One of the interesting things about estate planning is that there are so many different strategies that are appropriate in various specific situations. This is one of the reasons why it is almost laughable to see websites claiming that everyone can simply plan their own estate by filling out a generic template form concocted by an Internet marketer. The reason why we say that it is “almost” laughable is because putting the well-being of your family members at risk by going forward without professional guidance is really no laughing matter.
We are all aware of the use of life insurance as a vehicle of income replacement, and this is very important, especially when you have family members who are relying on your income to be able to maintain their standard of living. But life insurance has value beyond that of an income replacement vehicle. With this in mind, let’s take a look at a couple of the strategic ways that life insurance is used in the field of estate planning.
Partners in small businesses often use buy-sell agreements when they are planning their estates, and life insurance is essential to these agreements. One frequently used type of buy-sell agreement is the cross purchase plan.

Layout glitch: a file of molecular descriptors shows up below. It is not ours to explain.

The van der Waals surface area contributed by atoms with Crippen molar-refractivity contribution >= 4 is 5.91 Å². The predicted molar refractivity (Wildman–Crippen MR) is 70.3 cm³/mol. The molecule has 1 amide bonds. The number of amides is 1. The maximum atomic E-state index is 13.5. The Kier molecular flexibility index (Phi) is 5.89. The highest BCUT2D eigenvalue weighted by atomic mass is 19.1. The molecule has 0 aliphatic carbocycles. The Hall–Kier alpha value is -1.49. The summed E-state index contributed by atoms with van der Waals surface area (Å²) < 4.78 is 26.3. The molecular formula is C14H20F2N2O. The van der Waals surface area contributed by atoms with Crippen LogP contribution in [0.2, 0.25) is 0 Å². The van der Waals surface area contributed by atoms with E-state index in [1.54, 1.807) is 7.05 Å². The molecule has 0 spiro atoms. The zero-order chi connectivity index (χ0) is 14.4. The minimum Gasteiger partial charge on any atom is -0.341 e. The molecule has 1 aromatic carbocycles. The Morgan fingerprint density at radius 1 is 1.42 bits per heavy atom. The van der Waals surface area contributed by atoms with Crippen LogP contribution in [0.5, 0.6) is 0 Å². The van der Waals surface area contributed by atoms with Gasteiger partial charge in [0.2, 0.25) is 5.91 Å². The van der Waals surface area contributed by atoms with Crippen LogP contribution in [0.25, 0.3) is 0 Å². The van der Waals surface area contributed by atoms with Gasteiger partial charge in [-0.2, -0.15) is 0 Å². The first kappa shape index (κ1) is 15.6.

The way that this works is that the partners in the business take out life insurance policies on one another, the total value of which is equal to an agreed-upon share in the business. Should one of the partners pass away, the survivors pool their respective insurance benefit proceeds and use these funds to buy the share of the deceased partner from his or her family members.
Life insurance is also used to balance inheritances. Let’s say that you had two sons named James and Bill, and you are the sole owner of a successful small business. James works in the business and you would like to leave it to him. The business is by far your most valuable asset. You could take out a life insurance policy on yourself that will pay a benefit that is equal to the value of the business and make Bill the beneficiary.
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